When I returned to the States, I had lunch with my friend and colleague Dr. Galen Buckwalter at our favorite sushi spot. Galen is one of the world’s leading psychometricians and a man of profound understanding that I’m honored to still work with on my new project, NEON ID. When he heard about my travels and their healing quality, he noted that this is why we have ritual. We honor those we lose and invest the time in mourning to help us process what they meant to us so we can continue to live. Those memories and those stories we tell keep them alive for all of us who remain. Yes, sometimes tears accompany those moments but this process is what helps us find the strength to endure. I don’t use memories as a wall to block out grief; I use them as a filter to transform those sad moments into learning and gratitude for the time we had with them.
If I had not gone through 2018 and found a way to cope, I don’t think I could have handled 2020 at all. While I have not completed my mourning process for my mother, I have begun it. I took a smaller trip for my birthday last month and spent time reflecting on her loss while sitting on a beach with my feet in the sand and my eyes resting on the waves. This was a strong start to the process but I know it will continue. She’s begun to manifest next to my father on my shoulder, the gentlest of reminders about what she taught me regarding unconditional love. For now, I remain her student and will keep at it until I’ve processed in what I have to learn from her life. I’m drawing strength against despair from her each and every day.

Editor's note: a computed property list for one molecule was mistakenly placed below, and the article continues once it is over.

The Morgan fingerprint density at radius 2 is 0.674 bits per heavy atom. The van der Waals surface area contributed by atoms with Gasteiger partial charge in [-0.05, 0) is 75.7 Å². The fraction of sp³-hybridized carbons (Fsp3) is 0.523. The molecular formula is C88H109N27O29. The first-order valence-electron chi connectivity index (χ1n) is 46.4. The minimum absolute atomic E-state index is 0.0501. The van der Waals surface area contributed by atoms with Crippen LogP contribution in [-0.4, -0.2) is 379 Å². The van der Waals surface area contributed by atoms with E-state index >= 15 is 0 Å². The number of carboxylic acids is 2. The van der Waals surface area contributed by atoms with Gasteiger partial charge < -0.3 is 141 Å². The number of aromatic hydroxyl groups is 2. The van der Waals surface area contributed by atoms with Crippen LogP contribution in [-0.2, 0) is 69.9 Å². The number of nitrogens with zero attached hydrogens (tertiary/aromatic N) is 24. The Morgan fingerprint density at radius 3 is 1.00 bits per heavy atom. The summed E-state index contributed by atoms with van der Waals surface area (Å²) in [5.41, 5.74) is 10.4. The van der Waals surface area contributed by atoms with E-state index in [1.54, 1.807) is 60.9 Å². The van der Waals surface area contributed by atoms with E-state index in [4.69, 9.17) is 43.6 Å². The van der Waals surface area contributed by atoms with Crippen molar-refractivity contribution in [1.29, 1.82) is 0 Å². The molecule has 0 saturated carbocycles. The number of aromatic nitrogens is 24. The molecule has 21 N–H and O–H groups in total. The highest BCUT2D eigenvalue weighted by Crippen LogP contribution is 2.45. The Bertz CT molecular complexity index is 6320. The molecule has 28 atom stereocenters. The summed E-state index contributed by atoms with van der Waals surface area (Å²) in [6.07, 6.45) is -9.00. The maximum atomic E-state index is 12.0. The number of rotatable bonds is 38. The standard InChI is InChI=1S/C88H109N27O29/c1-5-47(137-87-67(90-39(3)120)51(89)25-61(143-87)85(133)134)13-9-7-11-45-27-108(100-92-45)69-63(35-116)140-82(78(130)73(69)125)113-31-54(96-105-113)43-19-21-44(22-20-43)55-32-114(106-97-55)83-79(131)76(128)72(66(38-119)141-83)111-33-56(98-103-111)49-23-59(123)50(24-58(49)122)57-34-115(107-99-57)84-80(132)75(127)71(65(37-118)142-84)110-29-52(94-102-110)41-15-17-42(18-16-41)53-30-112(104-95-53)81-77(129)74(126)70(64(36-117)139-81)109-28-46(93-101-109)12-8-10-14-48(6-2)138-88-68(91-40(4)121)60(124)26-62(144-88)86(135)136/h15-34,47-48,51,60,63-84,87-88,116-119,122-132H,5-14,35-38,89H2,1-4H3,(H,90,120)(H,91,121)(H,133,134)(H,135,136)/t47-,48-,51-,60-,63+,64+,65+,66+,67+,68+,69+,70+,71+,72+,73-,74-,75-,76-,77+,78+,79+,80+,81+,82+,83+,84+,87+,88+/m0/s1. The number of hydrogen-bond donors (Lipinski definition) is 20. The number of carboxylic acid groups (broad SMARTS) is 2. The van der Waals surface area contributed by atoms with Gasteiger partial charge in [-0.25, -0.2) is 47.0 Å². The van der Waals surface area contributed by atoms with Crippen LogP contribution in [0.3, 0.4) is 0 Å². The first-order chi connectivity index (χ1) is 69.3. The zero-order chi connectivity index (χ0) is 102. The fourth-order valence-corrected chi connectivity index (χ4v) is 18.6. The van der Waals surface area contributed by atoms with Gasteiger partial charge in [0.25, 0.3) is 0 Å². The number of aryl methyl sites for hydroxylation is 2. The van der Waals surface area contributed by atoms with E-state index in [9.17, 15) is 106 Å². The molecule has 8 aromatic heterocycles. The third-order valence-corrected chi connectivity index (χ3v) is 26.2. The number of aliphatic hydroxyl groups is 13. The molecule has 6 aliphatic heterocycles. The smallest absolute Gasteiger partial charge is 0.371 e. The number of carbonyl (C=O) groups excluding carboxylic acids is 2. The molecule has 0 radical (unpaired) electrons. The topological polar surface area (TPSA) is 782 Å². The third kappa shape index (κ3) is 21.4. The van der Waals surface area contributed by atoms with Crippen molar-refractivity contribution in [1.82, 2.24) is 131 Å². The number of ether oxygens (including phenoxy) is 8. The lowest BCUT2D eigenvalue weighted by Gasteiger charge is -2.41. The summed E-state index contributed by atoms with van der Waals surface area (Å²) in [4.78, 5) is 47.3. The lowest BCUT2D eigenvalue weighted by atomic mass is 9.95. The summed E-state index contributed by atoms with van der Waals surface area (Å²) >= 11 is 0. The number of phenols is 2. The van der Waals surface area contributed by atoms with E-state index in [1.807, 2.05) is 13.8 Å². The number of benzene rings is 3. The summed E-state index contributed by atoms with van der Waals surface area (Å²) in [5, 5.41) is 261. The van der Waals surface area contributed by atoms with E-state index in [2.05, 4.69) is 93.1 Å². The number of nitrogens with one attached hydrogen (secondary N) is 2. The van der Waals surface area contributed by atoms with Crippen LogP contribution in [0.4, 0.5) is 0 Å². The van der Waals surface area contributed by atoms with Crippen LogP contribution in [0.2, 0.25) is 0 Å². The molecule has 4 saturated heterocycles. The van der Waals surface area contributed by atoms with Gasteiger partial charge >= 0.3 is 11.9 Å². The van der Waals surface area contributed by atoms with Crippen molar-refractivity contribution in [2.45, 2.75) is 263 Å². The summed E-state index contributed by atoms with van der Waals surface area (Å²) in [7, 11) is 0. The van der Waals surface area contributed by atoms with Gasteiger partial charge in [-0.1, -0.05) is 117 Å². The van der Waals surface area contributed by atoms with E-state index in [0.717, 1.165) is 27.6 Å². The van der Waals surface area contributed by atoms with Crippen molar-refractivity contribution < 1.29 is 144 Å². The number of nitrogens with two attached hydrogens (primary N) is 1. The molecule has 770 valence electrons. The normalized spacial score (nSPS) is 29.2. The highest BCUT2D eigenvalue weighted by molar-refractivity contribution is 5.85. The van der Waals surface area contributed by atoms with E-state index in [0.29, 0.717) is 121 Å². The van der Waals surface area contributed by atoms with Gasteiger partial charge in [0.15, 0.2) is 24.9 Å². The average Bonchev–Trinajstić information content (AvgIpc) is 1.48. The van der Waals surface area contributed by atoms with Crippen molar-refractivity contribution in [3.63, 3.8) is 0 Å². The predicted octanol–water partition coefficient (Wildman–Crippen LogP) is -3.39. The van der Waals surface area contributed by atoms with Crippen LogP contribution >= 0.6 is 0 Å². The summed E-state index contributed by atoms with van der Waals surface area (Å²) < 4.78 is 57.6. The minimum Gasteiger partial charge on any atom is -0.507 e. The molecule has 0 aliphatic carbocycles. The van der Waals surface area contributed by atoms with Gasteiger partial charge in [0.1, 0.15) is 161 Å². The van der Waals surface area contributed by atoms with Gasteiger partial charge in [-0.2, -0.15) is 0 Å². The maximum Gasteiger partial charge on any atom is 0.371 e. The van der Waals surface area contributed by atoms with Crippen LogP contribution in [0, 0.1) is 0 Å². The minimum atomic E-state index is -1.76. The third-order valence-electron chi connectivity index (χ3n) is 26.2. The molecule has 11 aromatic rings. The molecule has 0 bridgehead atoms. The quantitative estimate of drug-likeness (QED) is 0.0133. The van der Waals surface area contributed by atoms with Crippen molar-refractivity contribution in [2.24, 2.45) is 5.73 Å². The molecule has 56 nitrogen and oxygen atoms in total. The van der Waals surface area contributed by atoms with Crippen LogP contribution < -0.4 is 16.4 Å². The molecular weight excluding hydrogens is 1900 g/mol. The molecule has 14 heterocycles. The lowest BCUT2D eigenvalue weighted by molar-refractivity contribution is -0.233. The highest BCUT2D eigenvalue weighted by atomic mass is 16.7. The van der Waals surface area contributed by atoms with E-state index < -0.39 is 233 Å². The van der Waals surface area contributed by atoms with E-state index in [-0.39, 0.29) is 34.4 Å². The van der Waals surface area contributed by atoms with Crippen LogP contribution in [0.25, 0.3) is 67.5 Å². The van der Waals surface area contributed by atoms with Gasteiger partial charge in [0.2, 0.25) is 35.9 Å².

And this weekend, I will be honoring James by getting my family to play his game Control Nut. I am so happy that I acquired a copy some years ago. I will admit that I bought it before playing the game. I snapped it up because of James, because he was someone I liked so much that I wanted his game on my shelf. I happen to also like the game and I’m happy for the excuse to get it back to the table.
In the future, I will remember him and my happy memories of time playing games or just shooting the breeze with him when I play it. Heck, I will remember him every time I do a solid job of explaining a game since I know I picked up some of my skills from him over the years. I can take those learnings from him and, I hope, maybe I can even learn to be a kinder person from hearing how he positively affected the lives of so many gamers across the world. He lived life well and the huge impact is strongly felt across our community. How much more can be asked of any of us?
This will be part of my way of processing this loss even in this horrible moment in history. We must go on, we must cope, we must right the ship and we must thrive. All of those who passed who loved us would want that and it’s our duty to keep honoring their lives by doing so. I will get to work with it and I hope you will, too.
I always turn to books when I need help and this was no exception. Here are some books on this process that have helped me in recent days: